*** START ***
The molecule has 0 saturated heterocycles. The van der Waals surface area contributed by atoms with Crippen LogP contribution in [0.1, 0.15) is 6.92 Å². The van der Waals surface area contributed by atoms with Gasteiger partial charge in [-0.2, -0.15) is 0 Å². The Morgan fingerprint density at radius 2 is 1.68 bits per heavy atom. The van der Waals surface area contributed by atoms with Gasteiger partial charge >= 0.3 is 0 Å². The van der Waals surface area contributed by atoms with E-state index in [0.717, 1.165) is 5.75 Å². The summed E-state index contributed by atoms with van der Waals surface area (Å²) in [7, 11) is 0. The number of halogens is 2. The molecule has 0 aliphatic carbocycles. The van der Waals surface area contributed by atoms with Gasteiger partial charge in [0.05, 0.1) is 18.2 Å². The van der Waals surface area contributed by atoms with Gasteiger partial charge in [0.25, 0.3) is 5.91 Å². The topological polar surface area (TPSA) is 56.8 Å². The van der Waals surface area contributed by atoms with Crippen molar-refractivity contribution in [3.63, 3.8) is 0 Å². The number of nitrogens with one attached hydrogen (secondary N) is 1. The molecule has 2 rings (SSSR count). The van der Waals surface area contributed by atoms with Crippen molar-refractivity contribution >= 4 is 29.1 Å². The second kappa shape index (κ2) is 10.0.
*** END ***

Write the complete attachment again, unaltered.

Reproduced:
The molecule has 0 saturated heterocycles. The van der Waals surface area contributed by atoms with Crippen LogP contribution in [0.1, 0.15) is 6.92 Å². The van der Waals surface area contributed by atoms with Gasteiger partial charge in [-0.2, -0.15) is 0 Å². The Morgan fingerprint density at radius 2 is 1.68 bits per heavy atom. The van der Waals surface area contributed by atoms with Gasteiger partial charge >= 0.3 is 0 Å². The van der Waals surface area contributed by atoms with E-state index in [0.717, 1.165) is 5.75 Å². The summed E-state index contributed by atoms with van der Waals surface area (Å²) in [7, 11) is 0. The number of halogens is 2. The molecule has 0 aliphatic carbocycles. The van der Waals surface area contributed by atoms with Gasteiger partial charge in [0.05, 0.1) is 18.2 Å². The van der Waals surface area contributed by atoms with Gasteiger partial charge in [0.25, 0.3) is 5.91 Å². The topological polar surface area (TPSA) is 56.8 Å². The van der Waals surface area contributed by atoms with Crippen molar-refractivity contribution in [3.63, 3.8) is 0 Å². The number of nitrogens with one attached hydrogen (secondary N) is 1. The molecule has 2 rings (SSSR count). The van der Waals surface area contributed by atoms with Crippen molar-refractivity contribution >= 4 is 29.1 Å². The second kappa shape index (κ2) is 10.0.